Not many people may know this, but the Boris Karloff Frankenstein film was not the original version of Mary Shelly’s novel. This 1910 version of Frankenstein is the original Frankenstein and is one of the first horror films ever created. This version was considered a lost film as it was banned when it first came out because people considered this film as un-godly and blasphemous because it features man creating man. All of the known copies of this film was destroyed, but one copy survived. Alois F. Dettlaff, a collector and preserver of rare films, has the only surviving theatrical 35 mm version of this lost film, and has finally decided to release it onto a very limited DVD release on a double bill with Nosferatu. Now, over ninety years since its original release, you are available to see the original version of Frankenstein!
Victor Frankenstein is heading off to college to become a doctor. While he does his studies, and two years after leaving him, he has found the secret of life and will create the perfect human being. His experiment goes terribly wrong as he realizes that he hasn’t created a perfect human, but instead a hideous monster. Now, he abandons his creation, only to have it return on his wedding night to seek revenge.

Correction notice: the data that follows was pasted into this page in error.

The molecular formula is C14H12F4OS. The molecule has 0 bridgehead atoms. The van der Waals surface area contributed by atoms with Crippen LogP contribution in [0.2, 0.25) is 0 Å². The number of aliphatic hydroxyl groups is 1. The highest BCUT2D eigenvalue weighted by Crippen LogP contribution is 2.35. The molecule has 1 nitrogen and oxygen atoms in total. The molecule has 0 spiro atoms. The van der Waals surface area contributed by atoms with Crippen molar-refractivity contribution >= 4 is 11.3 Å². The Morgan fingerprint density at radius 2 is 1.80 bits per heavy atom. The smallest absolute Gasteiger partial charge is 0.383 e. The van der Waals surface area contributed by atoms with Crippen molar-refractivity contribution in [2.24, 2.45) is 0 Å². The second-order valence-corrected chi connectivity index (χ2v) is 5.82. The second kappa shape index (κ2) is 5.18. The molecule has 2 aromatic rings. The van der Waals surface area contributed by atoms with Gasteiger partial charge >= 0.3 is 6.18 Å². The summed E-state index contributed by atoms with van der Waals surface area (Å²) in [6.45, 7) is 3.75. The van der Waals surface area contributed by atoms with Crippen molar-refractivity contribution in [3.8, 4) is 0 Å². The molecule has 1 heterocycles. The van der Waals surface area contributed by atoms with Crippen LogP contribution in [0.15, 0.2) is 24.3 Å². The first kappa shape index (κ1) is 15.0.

This is a very short film created in 1910. It is only 15 or so minutes long, but it still tells the Frankenstein story. The Frankenstein monster is created differently in this film version as it is created through a potion and it builds itself together. First we see a skeleton and we watch as skin starts to cover the bones. I was really surprised by this considering this film was made almost a hundred years ago, and that was a very nicely done special effects scene. Another thing that surprised me with this film is the quality. For this being such an old film and to have been lost for so long with only one copy in existence, it actually wasn’t all that bad. I could read all the words, even when he writes the letter to Elizabeth. With this being a very limited release, I highly recommend that every horror fan snag a copy. It isn’t sold in stores, only through one Internet site called Creepy Classics, but if you want a true lost film, and one of the first horror films ever created, I highly recommend you getting a copy. It’s not as good as the 1931 film starring Boris Karloff, but this is only a 15 minute movie and a collector’s item for every horror fan, and film fan in general. Sure, it’s by no means scary today, but definitely worth owning. I give it a 7 out of 10.